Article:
Thursday, May 5, 2011

Two Paths, One Journey

One hundred and fifty years ago during the American Civil War, Union and Confederate forces squared off against one another in York County, Virginia near Williamsburg. In what became part of a series of battles known as the Peninsula Campaign, there was no victor but the loss of life on both sides was staggering and, more ominously, a harbinger of what was to follow.

I mention this, because today is Cinco de Mayo which many think is Mexican Independence Day but it's not. I tend to compare it to Flag Day or more like the morning after at Fort McHenry which inspired Francis Scott Key to write the Star-Spangled Banner.

Mexico declared its independence from Spain about thirty-five years after their Northern neighbors suggested HRH George III go pack sand and when you read the earliest days histories of the two New World fledgling democracies, it was no picnic for either of us.

By 1862, the USA was knee deep in the gore of a fratricidal war and European powers were shaking down the Mexican government attempting to collect on debts owed by, shall we say, the previous management. No nation in Europe "recognized" the Confederate States of America, but no one would have been upset had they succeeded in their secession.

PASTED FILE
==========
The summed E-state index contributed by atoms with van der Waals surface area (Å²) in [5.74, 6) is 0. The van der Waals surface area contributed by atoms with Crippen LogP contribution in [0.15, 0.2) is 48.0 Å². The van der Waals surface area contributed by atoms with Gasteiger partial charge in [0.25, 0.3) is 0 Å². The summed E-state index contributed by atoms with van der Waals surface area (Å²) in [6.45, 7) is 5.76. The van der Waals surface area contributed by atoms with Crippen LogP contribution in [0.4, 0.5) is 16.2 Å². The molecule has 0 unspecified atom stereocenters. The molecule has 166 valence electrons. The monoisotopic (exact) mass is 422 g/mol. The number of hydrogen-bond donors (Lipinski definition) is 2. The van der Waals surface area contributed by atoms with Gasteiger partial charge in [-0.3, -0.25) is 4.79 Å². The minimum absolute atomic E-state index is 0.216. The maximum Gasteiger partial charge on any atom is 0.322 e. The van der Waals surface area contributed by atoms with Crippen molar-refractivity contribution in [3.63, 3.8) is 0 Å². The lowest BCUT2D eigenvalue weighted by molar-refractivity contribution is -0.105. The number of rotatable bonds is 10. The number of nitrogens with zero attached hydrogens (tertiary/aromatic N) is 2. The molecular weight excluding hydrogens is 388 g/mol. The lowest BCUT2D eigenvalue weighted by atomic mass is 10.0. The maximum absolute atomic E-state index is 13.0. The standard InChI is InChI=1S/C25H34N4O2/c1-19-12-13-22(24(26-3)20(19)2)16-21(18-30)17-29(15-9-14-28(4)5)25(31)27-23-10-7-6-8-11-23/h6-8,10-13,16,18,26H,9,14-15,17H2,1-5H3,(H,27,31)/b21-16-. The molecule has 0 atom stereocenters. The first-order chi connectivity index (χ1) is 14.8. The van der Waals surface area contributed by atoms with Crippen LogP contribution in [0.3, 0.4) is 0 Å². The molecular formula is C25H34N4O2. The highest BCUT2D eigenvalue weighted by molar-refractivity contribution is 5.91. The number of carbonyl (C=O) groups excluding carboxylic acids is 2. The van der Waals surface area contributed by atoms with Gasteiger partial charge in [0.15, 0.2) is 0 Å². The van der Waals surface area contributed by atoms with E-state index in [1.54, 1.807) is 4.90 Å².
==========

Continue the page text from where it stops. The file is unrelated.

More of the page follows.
It was that desire to smash and grab that set the stage for the Battle of Puebla, which is what Cinco de Mayo is all about. French Emperor Napoleon III placed Maximilian on the newly created throne of what he hoped would be a monarchy and started to create a logistics base to supply the Confederate States in contravention of the Union naval blockade.

Marching from Vera Cruz to capture Mexico City and force the capitulation of the government, the much larger French army and cavalry was, instead, smashed to pieces in the mud at the Battle of Puebla, abruptly ending the dream of another French empire and also effectively cutting off the Confederate States from their chief, and clandestine, provisioners.

A little more than a year later, at Gettysburg, Pennsylvania, the high water mark of the Confederacy was reached when its assault was turned back by Union forces and the inexorable end of all hostilities at Appomattox, Virginia on April 9, 1865, though not yet visible on the horizon, became inevitable.

You don't have to be a Civil War buff to see the connection between our two nations--though it's a damn sight easier if you are so inclined. This is a good day to wish our neighbors to the South who celebrate, all the best on a day whose impact is nearly as great for both of our nations for entirely different reasons.
-bill kenny

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